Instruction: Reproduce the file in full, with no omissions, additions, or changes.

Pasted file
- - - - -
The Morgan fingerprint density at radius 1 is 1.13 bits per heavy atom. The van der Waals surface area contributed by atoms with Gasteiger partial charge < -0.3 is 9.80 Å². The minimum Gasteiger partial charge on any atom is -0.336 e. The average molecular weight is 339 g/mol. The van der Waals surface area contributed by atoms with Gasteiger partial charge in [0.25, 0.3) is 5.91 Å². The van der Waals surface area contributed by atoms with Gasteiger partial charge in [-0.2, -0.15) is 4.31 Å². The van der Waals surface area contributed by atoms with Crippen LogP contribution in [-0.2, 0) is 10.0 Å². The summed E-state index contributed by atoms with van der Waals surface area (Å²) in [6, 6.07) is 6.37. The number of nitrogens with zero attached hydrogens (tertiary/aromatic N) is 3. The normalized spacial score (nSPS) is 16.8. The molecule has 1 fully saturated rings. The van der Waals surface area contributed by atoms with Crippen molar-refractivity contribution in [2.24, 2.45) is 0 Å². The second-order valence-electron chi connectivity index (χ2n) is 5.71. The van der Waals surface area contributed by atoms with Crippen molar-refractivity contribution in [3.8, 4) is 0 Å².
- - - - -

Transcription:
The Morgan fingerprint density at radius 1 is 1.13 bits per heavy atom. The van der Waals surface area contributed by atoms with Gasteiger partial charge < -0.3 is 9.80 Å². The minimum Gasteiger partial charge on any atom is -0.336 e. The average molecular weight is 339 g/mol. The van der Waals surface area contributed by atoms with Gasteiger partial charge in [0.25, 0.3) is 5.91 Å². The van der Waals surface area contributed by atoms with Gasteiger partial charge in [-0.2, -0.15) is 4.31 Å². The van der Waals surface area contributed by atoms with Crippen LogP contribution in [-0.2, 0) is 10.0 Å². The summed E-state index contributed by atoms with van der Waals surface area (Å²) in [6, 6.07) is 6.37. The number of nitrogens with zero attached hydrogens (tertiary/aromatic N) is 3. The normalized spacial score (nSPS) is 16.8. The molecule has 1 fully saturated rings. The van der Waals surface area contributed by atoms with Crippen molar-refractivity contribution in [2.24, 2.45) is 0 Å². The second-order valence-electron chi connectivity index (χ2n) is 5.71. The van der Waals surface area contributed by atoms with Crippen molar-refractivity contribution in [3.8, 4) is 0 Å².